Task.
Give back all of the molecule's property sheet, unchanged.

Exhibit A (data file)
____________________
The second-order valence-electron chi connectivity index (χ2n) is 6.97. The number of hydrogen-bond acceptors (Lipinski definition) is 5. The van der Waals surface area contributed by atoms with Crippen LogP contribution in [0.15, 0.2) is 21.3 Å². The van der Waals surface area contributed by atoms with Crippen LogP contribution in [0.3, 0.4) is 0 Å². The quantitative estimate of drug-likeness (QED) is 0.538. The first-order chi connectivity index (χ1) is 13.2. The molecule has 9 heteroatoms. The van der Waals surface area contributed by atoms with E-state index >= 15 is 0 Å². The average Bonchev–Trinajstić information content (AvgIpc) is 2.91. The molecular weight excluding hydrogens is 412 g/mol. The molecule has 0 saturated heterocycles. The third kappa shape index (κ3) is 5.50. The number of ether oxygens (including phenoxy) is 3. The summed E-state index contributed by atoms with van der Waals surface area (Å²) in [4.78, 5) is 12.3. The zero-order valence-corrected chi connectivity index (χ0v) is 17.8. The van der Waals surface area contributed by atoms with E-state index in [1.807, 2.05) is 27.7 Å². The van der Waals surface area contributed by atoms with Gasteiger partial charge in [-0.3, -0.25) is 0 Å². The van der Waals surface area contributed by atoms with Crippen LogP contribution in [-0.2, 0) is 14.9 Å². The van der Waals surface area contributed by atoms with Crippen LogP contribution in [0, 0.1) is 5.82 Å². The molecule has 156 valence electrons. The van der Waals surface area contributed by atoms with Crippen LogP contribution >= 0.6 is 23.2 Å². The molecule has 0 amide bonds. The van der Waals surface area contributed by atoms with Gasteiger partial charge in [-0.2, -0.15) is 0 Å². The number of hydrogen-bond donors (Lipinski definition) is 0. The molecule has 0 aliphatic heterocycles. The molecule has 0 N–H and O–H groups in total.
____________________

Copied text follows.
The second-order valence-electron chi connectivity index (χ2n) is 6.97. The number of hydrogen-bond acceptors (Lipinski definition) is 5. The van der Waals surface area contributed by atoms with Crippen LogP contribution in [0.15, 0.2) is 21.3 Å². The van der Waals surface area contributed by atoms with Crippen LogP contribution in [0.3, 0.4) is 0 Å². The quantitative estimate of drug-likeness (QED) is 0.538. The first-order chi connectivity index (χ1) is 13.2. The molecule has 9 heteroatoms. The van der Waals surface area contributed by atoms with E-state index >= 15 is 0 Å². The average Bonchev–Trinajstić information content (AvgIpc) is 2.91. The molecular weight excluding hydrogens is 412 g/mol. The molecule has 0 saturated heterocycles. The third kappa shape index (κ3) is 5.50. The number of ether oxygens (including phenoxy) is 3. The summed E-state index contributed by atoms with van der Waals surface area (Å²) in [4.78, 5) is 12.3. The zero-order valence-corrected chi connectivity index (χ0v) is 17.8. The van der Waals surface area contributed by atoms with E-state index in [1.807, 2.05) is 27.7 Å². The van der Waals surface area contributed by atoms with Gasteiger partial charge in [-0.3, -0.25) is 0 Å². The van der Waals surface area contributed by atoms with Crippen LogP contribution in [-0.2, 0) is 14.9 Å². The van der Waals surface area contributed by atoms with Crippen LogP contribution in [0, 0.1) is 5.82 Å². The molecule has 156 valence electrons. The van der Waals surface area contributed by atoms with Crippen LogP contribution >= 0.6 is 23.2 Å². The molecule has 0 amide bonds. The van der Waals surface area contributed by atoms with Gasteiger partial charge in [-0.2, -0.15) is 0 Å². The number of hydrogen-bond donors (Lipinski definition) is 0. The molecule has 0 aliphatic heterocycles. The molecule has 0 N–H and O–H groups in total.